After sitting glumly on my butcher block for the past three weeks, my dryish Israeli dates - cast aside in favor of their juicy, more voluptuous sisters - were finally used this weekend and, like an 80's movie wallflower in a pink dress at a long-awaited prom, they bloomed and shone.
You all offered up some great suggestions for my dates, but Heather's comment stood out:
"Luisa - I have an amazing date cake recipe from my Granny that is perfect for dates that are a little mangled or tough. The dates soak in hot coffee or chicory so they kind of fall slightly apart, giving the cake this awesome texture. It's got a little bit of chocolate in it for good measure. Let me know if you want the recipe!"
Key words: mangled, tough, a little bit of chocolate.
Um, yes, please?
Heather's grandmother, Geraldine, sure knows her way around a dried date. Her chocolate-chip dappled cake combines coffee-soaked, pureed dates with an easy cocoa batter to velvety-soft effect. This is the kind of unassuming cake that you make once or twice and then commit to memory, enshrining yourself in family lore as the originator of a truly great snacking cake. You can't really taste the dates and coffee, but there are revelatory grace notes of fruit that give the cake an unexpected complexity. The elusive flavor of coffee deepens the chocolate flavor.
I made this cake for dessert on Saturday night and my friend Pat said, between mouthfuls as he ate, that it was the best cake he'd ever eaten. I know this just happened with the squash pie, but I swear to you that I do not put my friends up to this kind of hyperbole. I swear it! They come up with it all on their own.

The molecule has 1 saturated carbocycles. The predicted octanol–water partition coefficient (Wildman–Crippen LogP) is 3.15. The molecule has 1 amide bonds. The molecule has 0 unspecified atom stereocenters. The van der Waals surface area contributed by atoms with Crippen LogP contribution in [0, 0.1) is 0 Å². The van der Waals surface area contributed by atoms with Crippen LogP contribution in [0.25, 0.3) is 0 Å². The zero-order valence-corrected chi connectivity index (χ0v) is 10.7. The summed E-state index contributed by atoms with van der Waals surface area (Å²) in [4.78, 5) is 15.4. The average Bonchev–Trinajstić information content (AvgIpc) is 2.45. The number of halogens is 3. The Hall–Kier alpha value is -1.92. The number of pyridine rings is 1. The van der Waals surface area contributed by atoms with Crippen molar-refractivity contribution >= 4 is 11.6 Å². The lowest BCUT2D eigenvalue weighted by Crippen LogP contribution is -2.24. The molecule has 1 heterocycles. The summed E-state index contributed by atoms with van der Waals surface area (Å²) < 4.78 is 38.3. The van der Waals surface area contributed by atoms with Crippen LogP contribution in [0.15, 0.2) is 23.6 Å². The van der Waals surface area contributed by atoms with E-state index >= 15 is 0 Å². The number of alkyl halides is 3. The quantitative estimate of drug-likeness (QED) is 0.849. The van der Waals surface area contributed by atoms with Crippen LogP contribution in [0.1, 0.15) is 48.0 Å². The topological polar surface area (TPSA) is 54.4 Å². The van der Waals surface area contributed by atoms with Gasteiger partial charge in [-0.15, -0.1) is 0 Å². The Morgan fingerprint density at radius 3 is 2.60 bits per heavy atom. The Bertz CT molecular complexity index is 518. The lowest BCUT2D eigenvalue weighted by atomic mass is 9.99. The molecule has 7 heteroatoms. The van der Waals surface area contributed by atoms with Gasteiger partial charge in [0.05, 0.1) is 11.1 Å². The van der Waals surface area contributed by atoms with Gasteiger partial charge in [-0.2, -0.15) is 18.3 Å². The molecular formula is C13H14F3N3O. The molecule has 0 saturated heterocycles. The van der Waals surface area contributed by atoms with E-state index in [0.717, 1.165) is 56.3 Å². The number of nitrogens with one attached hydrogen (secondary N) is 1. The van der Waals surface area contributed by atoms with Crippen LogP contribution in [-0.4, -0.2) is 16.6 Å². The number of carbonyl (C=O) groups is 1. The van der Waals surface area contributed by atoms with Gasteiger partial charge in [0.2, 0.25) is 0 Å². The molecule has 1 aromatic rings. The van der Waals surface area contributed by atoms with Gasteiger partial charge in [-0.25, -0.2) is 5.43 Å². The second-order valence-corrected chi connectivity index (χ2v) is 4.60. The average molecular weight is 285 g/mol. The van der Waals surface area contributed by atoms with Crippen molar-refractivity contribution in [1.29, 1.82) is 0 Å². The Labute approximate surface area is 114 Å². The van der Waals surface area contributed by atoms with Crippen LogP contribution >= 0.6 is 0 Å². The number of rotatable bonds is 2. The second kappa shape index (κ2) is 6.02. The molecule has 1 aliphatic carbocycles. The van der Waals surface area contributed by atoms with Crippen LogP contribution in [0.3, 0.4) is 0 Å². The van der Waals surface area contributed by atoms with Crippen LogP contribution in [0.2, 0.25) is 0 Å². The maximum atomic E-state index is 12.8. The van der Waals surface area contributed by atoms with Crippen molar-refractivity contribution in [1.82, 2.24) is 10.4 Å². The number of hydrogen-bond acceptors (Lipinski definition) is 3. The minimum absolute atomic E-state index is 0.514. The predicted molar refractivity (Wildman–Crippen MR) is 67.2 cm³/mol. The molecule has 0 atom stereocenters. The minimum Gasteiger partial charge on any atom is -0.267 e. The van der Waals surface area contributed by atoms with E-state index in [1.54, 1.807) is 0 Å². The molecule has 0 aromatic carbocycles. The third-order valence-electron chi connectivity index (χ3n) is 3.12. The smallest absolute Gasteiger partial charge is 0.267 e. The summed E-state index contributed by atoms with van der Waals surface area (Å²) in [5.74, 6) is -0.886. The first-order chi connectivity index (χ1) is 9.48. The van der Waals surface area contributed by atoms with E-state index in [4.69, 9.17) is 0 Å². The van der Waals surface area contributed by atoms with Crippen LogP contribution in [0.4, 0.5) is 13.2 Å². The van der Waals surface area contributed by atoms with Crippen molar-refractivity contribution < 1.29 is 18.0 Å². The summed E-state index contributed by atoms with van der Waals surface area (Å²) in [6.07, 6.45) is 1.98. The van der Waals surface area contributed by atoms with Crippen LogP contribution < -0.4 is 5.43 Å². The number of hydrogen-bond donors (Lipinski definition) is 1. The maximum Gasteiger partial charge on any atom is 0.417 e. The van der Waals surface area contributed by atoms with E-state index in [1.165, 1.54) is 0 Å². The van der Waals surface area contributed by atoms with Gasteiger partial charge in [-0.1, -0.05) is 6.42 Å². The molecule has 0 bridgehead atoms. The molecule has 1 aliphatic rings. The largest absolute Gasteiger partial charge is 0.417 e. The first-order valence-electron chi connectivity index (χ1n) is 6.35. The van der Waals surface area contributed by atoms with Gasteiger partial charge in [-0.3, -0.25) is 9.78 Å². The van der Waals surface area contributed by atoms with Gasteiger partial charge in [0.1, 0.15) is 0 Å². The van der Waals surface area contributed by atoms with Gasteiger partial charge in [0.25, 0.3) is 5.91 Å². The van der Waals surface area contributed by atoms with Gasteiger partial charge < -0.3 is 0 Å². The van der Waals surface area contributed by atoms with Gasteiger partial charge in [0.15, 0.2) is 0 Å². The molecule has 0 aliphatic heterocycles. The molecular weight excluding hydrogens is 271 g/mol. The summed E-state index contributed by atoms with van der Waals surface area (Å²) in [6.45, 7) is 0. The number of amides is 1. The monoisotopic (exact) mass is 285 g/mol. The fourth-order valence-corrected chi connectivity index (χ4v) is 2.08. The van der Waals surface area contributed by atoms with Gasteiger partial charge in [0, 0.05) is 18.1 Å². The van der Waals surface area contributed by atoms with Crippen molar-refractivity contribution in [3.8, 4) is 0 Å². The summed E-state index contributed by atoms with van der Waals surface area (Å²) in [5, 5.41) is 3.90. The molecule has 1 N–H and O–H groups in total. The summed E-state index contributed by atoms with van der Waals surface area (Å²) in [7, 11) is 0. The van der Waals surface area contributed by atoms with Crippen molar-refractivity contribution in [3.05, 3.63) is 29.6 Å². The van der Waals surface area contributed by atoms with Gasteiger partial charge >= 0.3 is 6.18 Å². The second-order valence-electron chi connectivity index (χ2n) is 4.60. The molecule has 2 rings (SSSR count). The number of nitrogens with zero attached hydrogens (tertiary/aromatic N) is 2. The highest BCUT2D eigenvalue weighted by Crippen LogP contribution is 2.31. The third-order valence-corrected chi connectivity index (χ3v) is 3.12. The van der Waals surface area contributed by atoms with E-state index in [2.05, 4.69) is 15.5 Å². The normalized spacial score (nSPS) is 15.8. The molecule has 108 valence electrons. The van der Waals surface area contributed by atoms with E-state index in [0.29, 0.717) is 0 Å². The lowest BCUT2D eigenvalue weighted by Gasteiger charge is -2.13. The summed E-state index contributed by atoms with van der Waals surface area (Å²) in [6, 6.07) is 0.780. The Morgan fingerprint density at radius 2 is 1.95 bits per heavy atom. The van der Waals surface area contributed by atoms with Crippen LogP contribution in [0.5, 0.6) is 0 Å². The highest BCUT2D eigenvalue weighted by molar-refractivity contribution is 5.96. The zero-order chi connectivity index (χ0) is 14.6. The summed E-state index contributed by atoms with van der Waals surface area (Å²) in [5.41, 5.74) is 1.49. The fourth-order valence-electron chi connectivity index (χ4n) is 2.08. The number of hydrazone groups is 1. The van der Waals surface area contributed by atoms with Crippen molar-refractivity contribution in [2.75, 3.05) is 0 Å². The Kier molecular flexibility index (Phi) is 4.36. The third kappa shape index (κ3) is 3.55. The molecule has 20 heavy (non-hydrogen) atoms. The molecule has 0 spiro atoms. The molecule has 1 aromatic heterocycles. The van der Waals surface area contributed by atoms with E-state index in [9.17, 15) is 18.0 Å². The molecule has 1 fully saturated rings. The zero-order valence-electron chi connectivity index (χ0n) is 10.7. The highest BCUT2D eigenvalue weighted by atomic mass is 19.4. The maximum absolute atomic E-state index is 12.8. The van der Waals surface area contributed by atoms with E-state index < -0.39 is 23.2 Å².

I loved the fact that the cake required no fussy frosting or gilding-the-lily icing. Sliced into thick wedges, we topped them with a melting scoop of vanilla ice cream. But you don't even really need to do that. It can be nibbled on at the counter in the kitchen or refrigerated and cut into squares for a plain afternoon office snack. I baked it in a 10-inch pan, but you could do a 9 x 13-inch rectangular pan or even a 9-inch round pan for a thicker cake (just adjust the baking time somewhat). The cake is delicate, yet sturdy and has a crumb so soft and moist that it almost melts in your mouth.
I made this cake to get rid of the dates sitting on my counter making me feel guilty, but we've both fallen so hard for it that I've now been instructed to keep our pantry stocked with dry-ish, sub-par dates. It turns out we need this cake on a regular basis. Sigh. Oh, okay. Twist my arm, why don't you.
Thank you, Heather and Geraldine!
Makes one 10-inch cake
2 cups of pitted dates, halved
1 1/4 cups hot coffee
2/3 cup butter
1/2 cup sugar
1/4 cup brown sugar, lightly packed
1 teaspoon vanilla extract
2 large eggs
1 cup unbleached white flour
1/2 cup cocoa powder
1 teaspoon baking soda
1/2 teaspoon salt
1/2 cup good-quality chocolate chips
1. Preheat the oven to 350 degrees F. Butter a 10-inch round cake pan, line the bottom with a round of parchment paper and butter the paper as well. Set aside. Loosely fill a 2-cup measure with the pitted, halved dates and cover with the hot coffee. Let sit for 5 minutes while you prepare the other ingredients.
2. Cream together the butter and sugars until fluffy. Beat in the eggs, one at a time, and the vanilla extract. Sift the flour, cocoa powder, salt, and baking soda into the butter-egg mixture. Mix gently to combine.
3. Pour the dates and coffee into a blender or use an immersion blender to puree the mixture completely. Add the pureed dates to the batter and blend to combine.
4. Pour the batter into the prepared pan and sprinkle the top evenly with the chocolate chips.Bake for 40 to 45 minutes or until the edges begin to pull away from the side of the pan. Cool the pan on a rack until cool enough to handle, then gently turn the cake out onto a cake plate. Serve at room temperature.